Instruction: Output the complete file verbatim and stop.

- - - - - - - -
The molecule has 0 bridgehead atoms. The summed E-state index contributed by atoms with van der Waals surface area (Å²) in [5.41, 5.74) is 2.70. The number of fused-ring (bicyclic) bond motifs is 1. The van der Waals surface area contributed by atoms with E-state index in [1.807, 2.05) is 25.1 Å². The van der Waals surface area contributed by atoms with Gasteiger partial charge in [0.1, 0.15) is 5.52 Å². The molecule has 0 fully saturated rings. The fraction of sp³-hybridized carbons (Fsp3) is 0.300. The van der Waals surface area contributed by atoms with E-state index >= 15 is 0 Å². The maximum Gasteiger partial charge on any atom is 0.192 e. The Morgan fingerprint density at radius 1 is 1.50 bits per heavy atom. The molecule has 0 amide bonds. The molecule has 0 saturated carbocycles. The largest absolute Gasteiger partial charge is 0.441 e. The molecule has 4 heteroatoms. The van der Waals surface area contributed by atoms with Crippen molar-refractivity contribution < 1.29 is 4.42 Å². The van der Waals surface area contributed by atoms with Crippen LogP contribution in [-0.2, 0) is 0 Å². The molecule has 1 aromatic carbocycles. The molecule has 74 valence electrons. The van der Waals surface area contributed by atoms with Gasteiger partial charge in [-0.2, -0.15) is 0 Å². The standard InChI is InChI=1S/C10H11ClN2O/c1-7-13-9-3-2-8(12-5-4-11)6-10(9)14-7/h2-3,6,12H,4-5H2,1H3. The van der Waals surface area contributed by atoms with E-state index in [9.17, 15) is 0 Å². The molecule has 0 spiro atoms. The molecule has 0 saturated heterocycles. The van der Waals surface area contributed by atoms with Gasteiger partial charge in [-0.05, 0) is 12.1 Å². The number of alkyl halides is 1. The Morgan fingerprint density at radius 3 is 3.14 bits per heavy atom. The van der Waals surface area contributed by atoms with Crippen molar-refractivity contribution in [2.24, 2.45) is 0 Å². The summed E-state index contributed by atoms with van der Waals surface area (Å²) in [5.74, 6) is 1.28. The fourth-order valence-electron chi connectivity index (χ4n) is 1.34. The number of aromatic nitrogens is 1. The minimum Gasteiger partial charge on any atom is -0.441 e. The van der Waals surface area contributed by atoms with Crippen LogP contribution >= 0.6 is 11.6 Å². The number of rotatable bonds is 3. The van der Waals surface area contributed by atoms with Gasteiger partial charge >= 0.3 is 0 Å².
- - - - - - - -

The molecule has 0 bridgehead atoms. The summed E-state index contributed by atoms with van der Waals surface area (Å²) in [5.41, 5.74) is 2.70. The number of fused-ring (bicyclic) bond motifs is 1. The van der Waals surface area contributed by atoms with E-state index in [1.807, 2.05) is 25.1 Å². The van der Waals surface area contributed by atoms with Gasteiger partial charge in [0.1, 0.15) is 5.52 Å². The molecule has 0 fully saturated rings. The fraction of sp³-hybridized carbons (Fsp3) is 0.300. The van der Waals surface area contributed by atoms with E-state index >= 15 is 0 Å². The maximum Gasteiger partial charge on any atom is 0.192 e. The Morgan fingerprint density at radius 1 is 1.50 bits per heavy atom. The molecule has 0 amide bonds. The molecule has 0 saturated carbocycles. The largest absolute Gasteiger partial charge is 0.441 e. The molecule has 4 heteroatoms. The van der Waals surface area contributed by atoms with Crippen molar-refractivity contribution < 1.29 is 4.42 Å². The van der Waals surface area contributed by atoms with Crippen LogP contribution in [-0.2, 0) is 0 Å². The molecule has 1 aromatic carbocycles. The molecule has 74 valence electrons. The van der Waals surface area contributed by atoms with Gasteiger partial charge in [-0.2, -0.15) is 0 Å². The standard InChI is InChI=1S/C10H11ClN2O/c1-7-13-9-3-2-8(12-5-4-11)6-10(9)14-7/h2-3,6,12H,4-5H2,1H3. The van der Waals surface area contributed by atoms with E-state index in [9.17, 15) is 0 Å². The molecule has 0 spiro atoms. The molecule has 0 saturated heterocycles. The van der Waals surface area contributed by atoms with Gasteiger partial charge in [-0.05, 0) is 12.1 Å². The number of alkyl halides is 1. The Morgan fingerprint density at radius 3 is 3.14 bits per heavy atom. The van der Waals surface area contributed by atoms with Crippen molar-refractivity contribution in [2.24, 2.45) is 0 Å². The summed E-state index contributed by atoms with van der Waals surface area (Å²) in [5.74, 6) is 1.28. The fourth-order valence-electron chi connectivity index (χ4n) is 1.34. The number of aromatic nitrogens is 1. The minimum Gasteiger partial charge on any atom is -0.441 e. The van der Waals surface area contributed by atoms with Crippen LogP contribution >= 0.6 is 11.6 Å². The number of rotatable bonds is 3. The van der Waals surface area contributed by atoms with Gasteiger partial charge >= 0.3 is 0 Å².